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DOE wants to retire old coal power plants, shift to nuclear energy

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The Department of Energy plans to retire and repurpose the country’s coal-fired power plants and develop nuclear power as part of its move towards clean energy.

“There is a need for us to retire some of the coal plant capacities,” DOE director for energy policy and planning bureau Michael Sinocruz said during the public consultations on the proposed Philippine Energy Plan 2023 to 2050.

Sinocruz said the DOE listed several criteria for the coal plant retirement such as reaching 40-year technical life and being inefficient in terms of number of outages.

“These are some of the criteria that we will use for us to decide whether some of these coal plants should be retired under the clean energy scenario,” he said.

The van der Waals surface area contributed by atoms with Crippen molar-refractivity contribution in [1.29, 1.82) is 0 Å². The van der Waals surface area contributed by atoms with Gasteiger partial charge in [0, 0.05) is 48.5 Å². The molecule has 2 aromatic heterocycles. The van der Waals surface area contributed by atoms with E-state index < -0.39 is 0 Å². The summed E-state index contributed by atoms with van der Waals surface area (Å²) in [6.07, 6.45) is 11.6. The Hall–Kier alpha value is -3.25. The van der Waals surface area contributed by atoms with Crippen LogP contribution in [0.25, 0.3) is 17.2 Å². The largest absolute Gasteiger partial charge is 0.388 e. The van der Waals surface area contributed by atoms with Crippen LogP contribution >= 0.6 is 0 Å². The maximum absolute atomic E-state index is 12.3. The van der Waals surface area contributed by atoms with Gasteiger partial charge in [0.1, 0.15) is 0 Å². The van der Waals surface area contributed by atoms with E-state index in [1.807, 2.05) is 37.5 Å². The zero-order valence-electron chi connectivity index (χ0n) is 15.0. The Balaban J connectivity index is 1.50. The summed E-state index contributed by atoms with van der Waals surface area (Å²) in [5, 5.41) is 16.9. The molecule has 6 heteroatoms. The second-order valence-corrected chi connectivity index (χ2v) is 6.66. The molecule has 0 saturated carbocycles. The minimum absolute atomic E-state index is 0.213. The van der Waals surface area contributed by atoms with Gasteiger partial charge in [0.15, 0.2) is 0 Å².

“Repurposing of coal power plants will also contribute to the increased share of RE,” he said. Repurposing means using other fuel such as biomass, ammonia and other technologies once available.

Coal accounts for around 46 percent of the country’s installed power generation capacity. Around 12,473 megawatts of installed capacity comes from coal, including 8,607.7 MW in Luzon; 1,959.5 MW in Mindanao; and 1,412.5 MW in the Visayas.

Meanwhile, Sinocruz said nuclear power is “not a transition fuel” for the Philippines.

“That will be one of the fuels that we need to consider for us to move to energy transition and moving further to have a clean economy or a net zero or carbon neutrality,” he said.

Based on its proposal, the DOE was looking at 1,200 MW of nuclear capacity by 2030, 2,400 MW by 2035 and 4,800 MW by 2050.


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